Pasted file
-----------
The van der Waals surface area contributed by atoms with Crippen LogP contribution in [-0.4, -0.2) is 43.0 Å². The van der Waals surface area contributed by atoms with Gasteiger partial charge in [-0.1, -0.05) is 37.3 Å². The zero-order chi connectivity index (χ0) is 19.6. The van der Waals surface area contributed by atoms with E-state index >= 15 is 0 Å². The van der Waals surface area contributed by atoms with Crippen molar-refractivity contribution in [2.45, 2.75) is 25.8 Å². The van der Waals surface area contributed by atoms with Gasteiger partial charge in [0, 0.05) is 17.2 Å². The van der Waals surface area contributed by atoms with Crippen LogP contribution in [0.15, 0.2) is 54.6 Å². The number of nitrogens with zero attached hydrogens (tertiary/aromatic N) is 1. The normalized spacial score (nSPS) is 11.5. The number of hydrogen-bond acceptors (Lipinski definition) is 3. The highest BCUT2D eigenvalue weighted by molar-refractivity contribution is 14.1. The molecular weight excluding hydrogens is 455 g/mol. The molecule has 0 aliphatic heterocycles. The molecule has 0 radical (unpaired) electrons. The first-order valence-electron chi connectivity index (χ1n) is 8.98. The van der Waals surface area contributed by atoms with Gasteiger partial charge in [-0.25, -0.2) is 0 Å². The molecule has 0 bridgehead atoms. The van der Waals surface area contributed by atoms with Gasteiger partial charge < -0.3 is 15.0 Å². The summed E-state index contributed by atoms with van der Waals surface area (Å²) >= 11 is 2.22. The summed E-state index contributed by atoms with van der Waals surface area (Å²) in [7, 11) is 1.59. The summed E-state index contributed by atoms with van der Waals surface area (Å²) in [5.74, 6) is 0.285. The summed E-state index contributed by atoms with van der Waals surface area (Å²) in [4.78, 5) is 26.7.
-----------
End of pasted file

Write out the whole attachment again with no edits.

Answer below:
The van der Waals surface area contributed by atoms with Crippen LogP contribution in [-0.4, -0.2) is 43.0 Å². The van der Waals surface area contributed by atoms with Gasteiger partial charge in [-0.1, -0.05) is 37.3 Å². The zero-order chi connectivity index (χ0) is 19.6. The van der Waals surface area contributed by atoms with E-state index >= 15 is 0 Å². The van der Waals surface area contributed by atoms with Crippen molar-refractivity contribution in [2.45, 2.75) is 25.8 Å². The van der Waals surface area contributed by atoms with Gasteiger partial charge in [0, 0.05) is 17.2 Å². The van der Waals surface area contributed by atoms with Crippen LogP contribution in [0.15, 0.2) is 54.6 Å². The number of nitrogens with zero attached hydrogens (tertiary/aromatic N) is 1. The normalized spacial score (nSPS) is 11.5. The number of hydrogen-bond acceptors (Lipinski definition) is 3. The highest BCUT2D eigenvalue weighted by molar-refractivity contribution is 14.1. The molecular weight excluding hydrogens is 455 g/mol. The molecule has 0 aliphatic heterocycles. The molecule has 0 radical (unpaired) electrons. The first-order valence-electron chi connectivity index (χ1n) is 8.98. The van der Waals surface area contributed by atoms with Gasteiger partial charge in [-0.25, -0.2) is 0 Å². The molecule has 0 bridgehead atoms. The van der Waals surface area contributed by atoms with Gasteiger partial charge < -0.3 is 15.0 Å². The summed E-state index contributed by atoms with van der Waals surface area (Å²) >= 11 is 2.22. The summed E-state index contributed by atoms with van der Waals surface area (Å²) in [7, 11) is 1.59. The summed E-state index contributed by atoms with van der Waals surface area (Å²) in [5.74, 6) is 0.285. The summed E-state index contributed by atoms with van der Waals surface area (Å²) in [4.78, 5) is 26.7.